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Iceland. None of this could have grown to the northward, as not a stick of wood, beyond what a dwarfish coppice of birch may produce, is to be found in a growing state, for many degrees below the places where these logs are cast up, much less to the northward from whence they come. That many of them have recently been in a growing state appears from the fragments of bark and branches still adhering to them; that they have been floating in a warmer climate would also appear from some of them being eaten by the worm, and others having the marks of the workman upon them. They consist of fir, larch, birch, aspen, and other trees, which are, in fact, the produce both of Asia and America, and, in all probability, have been floated down the numerous rivers of both these continents, (some, perhaps, through Behring's Strait,) into the great polar basin, and carried thence by the circumvolving current through the outlet into the northern ocean. It is fair, therefore, to conclude that there must exist a free and open passage between this basin and Davis's Strait. The fact of several vessels having been as high as Baffin without observing the least appearance of land removes all doubt as to the non-existence of the buy, as drawn in the charts. The master of the Larkins, of Leith, gave out that he had been, last year, as far up as 80°; but on a reference being made to Mr. Wood, the owner, he closely examined him, and found occasion to conclude that he had not proceeded higher to the northward than 77°, but that the sea was clear and no land in sight. In the same year Captain Lawson, of the Majestic, having passed the ice, ran in an open sea as high as 76°, without being obstructed by land.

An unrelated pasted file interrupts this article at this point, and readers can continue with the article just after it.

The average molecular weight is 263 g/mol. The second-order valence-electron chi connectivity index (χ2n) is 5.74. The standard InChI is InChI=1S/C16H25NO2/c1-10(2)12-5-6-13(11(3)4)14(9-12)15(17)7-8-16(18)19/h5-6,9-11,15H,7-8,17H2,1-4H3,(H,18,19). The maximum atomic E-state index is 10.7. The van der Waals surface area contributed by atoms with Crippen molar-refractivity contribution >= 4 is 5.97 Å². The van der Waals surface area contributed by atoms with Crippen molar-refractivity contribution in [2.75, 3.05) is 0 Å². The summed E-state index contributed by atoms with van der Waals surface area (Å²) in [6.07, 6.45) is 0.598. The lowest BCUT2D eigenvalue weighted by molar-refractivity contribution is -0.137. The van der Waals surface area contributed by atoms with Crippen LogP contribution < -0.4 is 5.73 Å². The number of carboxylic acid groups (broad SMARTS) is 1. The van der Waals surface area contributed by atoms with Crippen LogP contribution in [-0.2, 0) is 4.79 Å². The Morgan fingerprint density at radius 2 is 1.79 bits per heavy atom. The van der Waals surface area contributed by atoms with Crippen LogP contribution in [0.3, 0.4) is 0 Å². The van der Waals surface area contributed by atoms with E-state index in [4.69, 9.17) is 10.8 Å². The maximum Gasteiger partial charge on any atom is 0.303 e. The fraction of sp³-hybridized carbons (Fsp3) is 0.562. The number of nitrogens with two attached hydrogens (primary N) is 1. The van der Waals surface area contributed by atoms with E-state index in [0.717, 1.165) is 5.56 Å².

A third argument in favour of the insularity of Old Greenland may be adduced from a fact, well-known to the fishermen, that whales, struck with harpoons on the coast of Spitzbergen, are very commonly killed in the Strait of Davis with these harpoons in their bodies, and vice versâ; there can be no mistake here, as the names of the vessels, and the ports to which they belong, are always cut into the sockets of their harpoons. Captain Franks, in 1805, struck a whale in Davis's Strait, which was killed near Spitzbergen by his son, who found his father's name on a harpoon sticking in its body; and the same year, in the same place, Captain Sadler killed a whale with the harpoon of an Esquimaux in it. The distance which these wounded whales would have to run round the north of Greenland, is so much shorter, and whales are so rarely seen to enter the Strait of Davis round Cape Farewell, that the probability is altogether in favour of the former supposition.